The business of changing society

Glasgow Caledonian University. Picture: GCU

Glasgow Caledonian University. Picture: GCU

0
Have your say

University has key role to play in transformation says Toni Hilton

AS A “university for the common good”, Glasgow Caledonian University (GCU) is playing a key role in the transformation of business management education.

Social entrepreneurship is a growing global phenomenon. GCU supports entrepreneurial thinking among its students, and responsible management, social responsibility and sustainability underpins all of its learning, teaching and research.

It is this drive that led GCU to become the first Scottish university to join the United Nations Global Compact.

In 2013, our principal and vice-chancellor, Professor Pamela Gillies CBE, signed a letter of commitment to the world’s largest corporate sustainability initiative. This pledged our support to the UN’s universal principles on human rights, labour, environment and anti-corruption, and to take actions that advance societal goals.

Through its Glasgow School for Business and Society, GCU has put social responsibility, ethics and sustainability at the top of the agenda for educating future business leaders by integrating the UN Global Compact-backed Principles of Responsible Management Education (PRME) throughout the undergraduate and postgraduate curricula.

The competition between universities with business and management programmes is fierce. But GCU has a distinctive approach to learning and teaching, which supports the development of entrepreneurialism, responsible leadership, and which creates global graduates who can address real-world issues and put their ideas into action.

Our MSc in social business and microfinance is the first of its kind in the world, enabling students to implement positive social change.

This year, a GCU team advanced to the European finals of the sixth annual Hult Prize, the world’s largest student competition and start-up platform for social good, in partnership with former US President Bill Clinton and the Clinton Global Initiative.

GCU students also competed in the annual finals of Enactus UK. This event brings together 800 university students and more than 300 business leaders to compete for the Enactus UK national championship, showcasing community outreach projects. Teams are evaluated on how successfully they apply an entrepreneurial approach to improve the quality of life of those in need – in the case of the GCU team, the needs of pupils in the Castlemilk area of Glasgow. The GCU team’s endeavour wasshortlisted for the KPMG inspiring confidence and empowering change award.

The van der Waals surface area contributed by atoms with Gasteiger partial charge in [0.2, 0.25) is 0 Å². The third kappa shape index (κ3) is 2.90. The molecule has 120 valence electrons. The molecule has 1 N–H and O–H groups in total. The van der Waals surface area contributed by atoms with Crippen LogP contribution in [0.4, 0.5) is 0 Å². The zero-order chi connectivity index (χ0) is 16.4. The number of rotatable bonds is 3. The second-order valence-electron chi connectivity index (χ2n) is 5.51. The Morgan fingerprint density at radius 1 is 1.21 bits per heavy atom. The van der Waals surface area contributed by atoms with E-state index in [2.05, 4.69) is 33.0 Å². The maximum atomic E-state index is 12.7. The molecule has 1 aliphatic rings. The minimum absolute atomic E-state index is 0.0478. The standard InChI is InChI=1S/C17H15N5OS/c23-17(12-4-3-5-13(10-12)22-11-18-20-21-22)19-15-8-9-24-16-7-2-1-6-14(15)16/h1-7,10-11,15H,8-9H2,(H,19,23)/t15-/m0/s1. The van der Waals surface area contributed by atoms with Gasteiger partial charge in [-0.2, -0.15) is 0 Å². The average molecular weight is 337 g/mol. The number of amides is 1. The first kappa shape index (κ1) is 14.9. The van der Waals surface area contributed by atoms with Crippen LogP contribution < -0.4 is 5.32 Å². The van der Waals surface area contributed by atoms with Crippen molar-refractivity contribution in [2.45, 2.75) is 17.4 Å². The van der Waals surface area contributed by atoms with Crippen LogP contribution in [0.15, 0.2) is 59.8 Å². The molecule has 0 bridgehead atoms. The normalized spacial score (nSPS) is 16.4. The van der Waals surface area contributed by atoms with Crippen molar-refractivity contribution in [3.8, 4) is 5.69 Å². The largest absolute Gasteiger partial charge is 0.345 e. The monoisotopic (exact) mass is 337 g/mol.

This entrepreneurial way of thinking is supported by Nobel Laureate Professor Muhammad Yunus. As GCU’s chancellor, he provides leadership, advice and support and has pledged his inspirational stewardship in support of GCU’s goals.

Our success at embedding ethics, responsibility and sustainability across all aspects of life at Glasgow School for Business and Society has been endorsed by the European Foundation for Management Development Programme Accreditation Scheme (EPAS). GCU has achieved the prestigious international EPAS accreditation for a period of three years for its BA business programme set and MSc international fashion marketing programmes.  

We hosted a reception at our New York campus during the 2015 Global Forum for Responsible Management Education, which brings together leaders in education, business and government to focus on integrating sustainability and responsibility into business and management education.

The week after the Forum, the UK & Ireland PRME chapter held its 2015 conference at GCU in Glasgow, where Professor Yunus addressed delegates and discussed his experience of alleviating complex social problems through social business, such as the Grameen Bank, which he started in Bangladesh in 1976 and which has lifted millions of people out of poverty.

In September, the United Nations’ Sustainable Development Goals will stress the contribution that business can make to solving social, environmental and economic problems by leveraging its substantial resource base and innovative capacities. Business schools and universities, as generators of knowledge, research and human capital, have a great role to play.

• Professor Toni Hilton is Dean of Glasgow School for Business and Society at GCU.

SEE ALSO

• More information on becoming a Friend of The Scotsman

Back to the top of the page